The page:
Crews said hearing about the allegations of sexual misconduct against producer Harvey Weinstein gave him "PTSD" because "the same kind of thing happened to me." While at a Hollywood function, the executive "came over to me and groped my privates," Crews tweeted. "Jumping back, I said, 'What are you doing?' My wife saw everything and we looked at him like he was crazy. He just grinned like a jerk." Crews said he wanted to "kick his ass," but knew the headlines would say "240-pound black man stomps out Hollywood honcho" and he thought he'd end up in jail.
Crews did not stay silent, though — he said he told everyone he knew that had worked with the man about what happened, and the executive called him and apologized "but never really explained why he did what he did." Crews decided not to take things further because he "didn't want to be ostracized — par for the course when the predator has power and influence. I let it go. And I understand why many women who this happens to let it go." Crews wants victims, both inside and outside of Hollywood, to know they are not alone. "Hopefully, me coming forward with my story will deter a predator and encourage someone who feels hopeless," he said. Catherine Garcia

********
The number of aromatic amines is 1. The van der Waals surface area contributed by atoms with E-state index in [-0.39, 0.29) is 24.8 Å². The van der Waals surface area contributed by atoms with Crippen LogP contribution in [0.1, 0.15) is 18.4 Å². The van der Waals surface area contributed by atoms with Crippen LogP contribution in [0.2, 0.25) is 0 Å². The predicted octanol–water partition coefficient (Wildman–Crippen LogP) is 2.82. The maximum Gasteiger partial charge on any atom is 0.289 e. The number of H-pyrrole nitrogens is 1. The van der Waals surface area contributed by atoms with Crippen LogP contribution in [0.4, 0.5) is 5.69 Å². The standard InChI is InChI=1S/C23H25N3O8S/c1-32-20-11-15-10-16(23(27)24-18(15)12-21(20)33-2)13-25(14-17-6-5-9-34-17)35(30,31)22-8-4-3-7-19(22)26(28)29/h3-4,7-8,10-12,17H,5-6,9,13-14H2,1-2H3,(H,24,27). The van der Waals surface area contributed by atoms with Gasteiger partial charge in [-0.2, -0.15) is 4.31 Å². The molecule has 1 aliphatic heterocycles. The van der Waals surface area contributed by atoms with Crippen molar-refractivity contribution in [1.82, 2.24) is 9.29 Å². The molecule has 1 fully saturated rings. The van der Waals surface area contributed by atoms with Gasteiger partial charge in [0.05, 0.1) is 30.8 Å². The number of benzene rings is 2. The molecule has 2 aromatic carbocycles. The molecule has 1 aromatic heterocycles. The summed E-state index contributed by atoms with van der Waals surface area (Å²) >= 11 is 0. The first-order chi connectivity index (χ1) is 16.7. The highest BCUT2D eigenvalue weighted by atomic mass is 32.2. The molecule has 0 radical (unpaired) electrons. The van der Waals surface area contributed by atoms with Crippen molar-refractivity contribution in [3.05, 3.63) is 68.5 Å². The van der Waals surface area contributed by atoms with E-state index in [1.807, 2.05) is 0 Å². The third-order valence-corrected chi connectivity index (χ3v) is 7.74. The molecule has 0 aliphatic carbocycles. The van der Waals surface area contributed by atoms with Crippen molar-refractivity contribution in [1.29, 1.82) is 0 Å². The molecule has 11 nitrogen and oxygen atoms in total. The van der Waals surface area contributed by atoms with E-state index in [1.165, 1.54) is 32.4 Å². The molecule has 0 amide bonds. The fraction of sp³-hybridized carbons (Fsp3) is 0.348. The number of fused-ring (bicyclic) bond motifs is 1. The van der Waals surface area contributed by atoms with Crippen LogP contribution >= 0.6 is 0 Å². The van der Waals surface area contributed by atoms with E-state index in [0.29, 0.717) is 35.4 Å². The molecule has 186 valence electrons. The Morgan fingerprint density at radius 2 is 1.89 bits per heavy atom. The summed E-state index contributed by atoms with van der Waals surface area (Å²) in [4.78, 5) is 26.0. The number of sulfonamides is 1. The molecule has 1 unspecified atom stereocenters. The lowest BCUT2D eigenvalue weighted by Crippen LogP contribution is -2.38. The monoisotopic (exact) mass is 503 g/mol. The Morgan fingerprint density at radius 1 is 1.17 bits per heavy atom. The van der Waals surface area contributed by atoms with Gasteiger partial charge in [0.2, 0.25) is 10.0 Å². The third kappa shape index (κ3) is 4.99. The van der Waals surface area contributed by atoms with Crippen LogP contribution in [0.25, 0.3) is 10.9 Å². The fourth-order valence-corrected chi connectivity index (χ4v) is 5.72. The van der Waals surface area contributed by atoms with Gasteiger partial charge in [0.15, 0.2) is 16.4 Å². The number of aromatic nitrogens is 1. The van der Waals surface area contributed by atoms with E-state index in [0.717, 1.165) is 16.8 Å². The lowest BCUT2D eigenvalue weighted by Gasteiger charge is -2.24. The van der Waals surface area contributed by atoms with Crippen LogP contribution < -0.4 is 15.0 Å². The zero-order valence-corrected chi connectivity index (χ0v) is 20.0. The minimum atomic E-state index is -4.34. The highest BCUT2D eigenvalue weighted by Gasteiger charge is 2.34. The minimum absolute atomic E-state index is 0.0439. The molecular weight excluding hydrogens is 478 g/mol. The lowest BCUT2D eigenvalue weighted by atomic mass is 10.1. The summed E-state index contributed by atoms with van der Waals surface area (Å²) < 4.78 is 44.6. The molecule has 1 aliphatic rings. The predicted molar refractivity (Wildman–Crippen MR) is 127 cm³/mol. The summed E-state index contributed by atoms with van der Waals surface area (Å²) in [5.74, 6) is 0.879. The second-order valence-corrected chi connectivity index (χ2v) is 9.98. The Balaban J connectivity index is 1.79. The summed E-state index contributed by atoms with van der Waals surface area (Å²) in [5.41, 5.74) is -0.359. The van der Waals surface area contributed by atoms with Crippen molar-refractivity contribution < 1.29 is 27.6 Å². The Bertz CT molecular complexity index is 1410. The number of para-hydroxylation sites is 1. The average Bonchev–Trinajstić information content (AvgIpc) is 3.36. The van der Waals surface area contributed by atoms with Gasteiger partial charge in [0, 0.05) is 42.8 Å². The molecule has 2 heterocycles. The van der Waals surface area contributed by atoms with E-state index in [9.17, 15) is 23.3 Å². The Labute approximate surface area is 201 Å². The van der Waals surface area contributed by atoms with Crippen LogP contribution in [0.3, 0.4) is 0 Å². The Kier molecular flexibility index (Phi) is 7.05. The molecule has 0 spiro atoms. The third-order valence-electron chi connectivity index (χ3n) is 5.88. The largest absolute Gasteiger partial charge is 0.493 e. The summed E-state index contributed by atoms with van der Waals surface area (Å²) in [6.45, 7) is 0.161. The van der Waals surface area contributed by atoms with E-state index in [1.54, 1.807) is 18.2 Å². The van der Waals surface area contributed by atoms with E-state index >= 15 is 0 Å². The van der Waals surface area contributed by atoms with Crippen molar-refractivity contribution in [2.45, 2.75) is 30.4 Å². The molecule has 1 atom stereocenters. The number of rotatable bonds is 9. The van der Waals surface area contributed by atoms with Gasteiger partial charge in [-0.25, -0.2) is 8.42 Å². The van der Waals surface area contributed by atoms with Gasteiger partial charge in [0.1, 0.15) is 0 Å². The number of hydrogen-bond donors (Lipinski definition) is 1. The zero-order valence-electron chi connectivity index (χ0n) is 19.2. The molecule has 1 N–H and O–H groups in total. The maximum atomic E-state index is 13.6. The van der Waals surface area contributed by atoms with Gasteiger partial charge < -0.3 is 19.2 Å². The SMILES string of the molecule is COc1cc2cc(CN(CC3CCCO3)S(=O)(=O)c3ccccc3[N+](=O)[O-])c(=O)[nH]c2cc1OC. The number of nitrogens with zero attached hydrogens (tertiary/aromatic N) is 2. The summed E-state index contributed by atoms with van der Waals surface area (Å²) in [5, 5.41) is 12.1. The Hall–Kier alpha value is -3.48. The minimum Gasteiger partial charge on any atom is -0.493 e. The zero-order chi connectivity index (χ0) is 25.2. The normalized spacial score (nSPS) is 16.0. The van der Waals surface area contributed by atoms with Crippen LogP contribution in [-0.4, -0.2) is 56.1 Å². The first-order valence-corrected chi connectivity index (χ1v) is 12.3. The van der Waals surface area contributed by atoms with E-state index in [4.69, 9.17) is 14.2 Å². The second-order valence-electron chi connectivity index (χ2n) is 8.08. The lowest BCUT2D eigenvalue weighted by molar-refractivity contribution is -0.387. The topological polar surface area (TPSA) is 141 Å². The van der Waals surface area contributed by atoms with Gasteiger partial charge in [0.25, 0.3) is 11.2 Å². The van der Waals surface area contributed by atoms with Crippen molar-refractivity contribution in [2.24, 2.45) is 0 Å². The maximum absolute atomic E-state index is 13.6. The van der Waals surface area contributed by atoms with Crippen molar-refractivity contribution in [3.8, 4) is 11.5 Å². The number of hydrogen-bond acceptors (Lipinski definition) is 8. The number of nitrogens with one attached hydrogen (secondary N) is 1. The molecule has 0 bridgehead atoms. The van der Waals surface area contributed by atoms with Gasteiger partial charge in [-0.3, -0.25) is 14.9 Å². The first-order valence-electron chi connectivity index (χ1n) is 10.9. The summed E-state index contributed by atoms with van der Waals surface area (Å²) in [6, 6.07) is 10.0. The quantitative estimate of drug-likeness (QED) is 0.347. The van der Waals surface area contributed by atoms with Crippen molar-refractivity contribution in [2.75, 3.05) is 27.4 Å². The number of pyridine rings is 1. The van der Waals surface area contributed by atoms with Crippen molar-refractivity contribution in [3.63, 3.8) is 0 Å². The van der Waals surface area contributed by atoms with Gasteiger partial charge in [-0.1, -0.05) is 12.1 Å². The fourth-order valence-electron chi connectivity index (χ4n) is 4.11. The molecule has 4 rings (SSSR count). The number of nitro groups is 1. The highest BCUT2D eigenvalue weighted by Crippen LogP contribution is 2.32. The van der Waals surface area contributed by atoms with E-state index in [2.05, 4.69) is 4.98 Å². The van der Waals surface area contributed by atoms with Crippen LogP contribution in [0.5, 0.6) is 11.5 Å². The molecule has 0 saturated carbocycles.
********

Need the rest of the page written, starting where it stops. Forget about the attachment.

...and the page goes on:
Film producer Harvey Weinstein was fired from the company he co-founded on Sunday, following a New York Times report about actresses and colleagues accusing Weinstein of sexual harassment, and the payments Weinstein made to at least eight of the women. On Monday, several of Hollywood's biggest stars, including actresses and directors who worked closely with Weinstein, spoke out against what they called his "disgraceful" and "appalling" behavior.
Meryl Streep said in a statement the news has "appalled those of us whose work he championed, and those whose good and worthy causes he supported. The intrepid women who raised their voices to expose this abuse are our heroes." Streep clarified that "not everybody knew" about the allegations, and said she did not hear about his financial settlements or "inappropriate coercive acts." His behavior was "inexcusable, but the abuse of power familiar. Each brave voice that is raised, heard, and credited by our watchdog media will ultimately change the game."